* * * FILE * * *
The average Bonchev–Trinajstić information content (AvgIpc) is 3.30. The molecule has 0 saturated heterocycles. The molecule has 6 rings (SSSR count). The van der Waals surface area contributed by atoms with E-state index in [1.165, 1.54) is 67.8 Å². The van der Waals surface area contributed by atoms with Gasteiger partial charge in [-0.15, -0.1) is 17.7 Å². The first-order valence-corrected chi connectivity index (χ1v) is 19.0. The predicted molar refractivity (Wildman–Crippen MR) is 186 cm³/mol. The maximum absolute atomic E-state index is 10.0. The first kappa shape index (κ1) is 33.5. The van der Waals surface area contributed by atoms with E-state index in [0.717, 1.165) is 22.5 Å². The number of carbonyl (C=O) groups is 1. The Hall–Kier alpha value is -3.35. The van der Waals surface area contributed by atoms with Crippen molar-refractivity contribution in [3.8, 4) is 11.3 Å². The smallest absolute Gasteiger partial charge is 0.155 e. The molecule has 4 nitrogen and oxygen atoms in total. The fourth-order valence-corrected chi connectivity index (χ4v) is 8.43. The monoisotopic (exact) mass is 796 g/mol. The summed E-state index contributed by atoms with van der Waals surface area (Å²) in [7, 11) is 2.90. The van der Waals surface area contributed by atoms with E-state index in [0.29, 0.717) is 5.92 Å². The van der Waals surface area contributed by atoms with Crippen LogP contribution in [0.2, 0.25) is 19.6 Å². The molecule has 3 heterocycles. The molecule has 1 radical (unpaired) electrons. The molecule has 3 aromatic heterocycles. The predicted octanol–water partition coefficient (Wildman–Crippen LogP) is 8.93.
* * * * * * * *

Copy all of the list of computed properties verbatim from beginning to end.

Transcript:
The average Bonchev–Trinajstić information content (AvgIpc) is 3.30. The molecule has 0 saturated heterocycles. The molecule has 6 rings (SSSR count). The van der Waals surface area contributed by atoms with E-state index in [1.165, 1.54) is 67.8 Å². The van der Waals surface area contributed by atoms with Gasteiger partial charge in [-0.15, -0.1) is 17.7 Å². The first-order valence-corrected chi connectivity index (χ1v) is 19.0. The predicted molar refractivity (Wildman–Crippen MR) is 186 cm³/mol. The maximum absolute atomic E-state index is 10.0. The first kappa shape index (κ1) is 33.5. The van der Waals surface area contributed by atoms with E-state index in [0.717, 1.165) is 22.5 Å². The number of carbonyl (C=O) groups is 1. The Hall–Kier alpha value is -3.35. The van der Waals surface area contributed by atoms with Crippen molar-refractivity contribution in [3.8, 4) is 11.3 Å². The smallest absolute Gasteiger partial charge is 0.155 e. The molecule has 4 nitrogen and oxygen atoms in total. The fourth-order valence-corrected chi connectivity index (χ4v) is 8.43. The monoisotopic (exact) mass is 796 g/mol. The summed E-state index contributed by atoms with van der Waals surface area (Å²) in [7, 11) is 2.90. The van der Waals surface area contributed by atoms with E-state index in [0.29, 0.717) is 5.92 Å². The van der Waals surface area contributed by atoms with Crippen LogP contribution in [0.2, 0.25) is 19.6 Å². The molecule has 3 heterocycles. The molecule has 1 radical (unpaired) electrons. The molecule has 3 aromatic heterocycles. The predicted octanol–water partition coefficient (Wildman–Crippen LogP) is 8.93.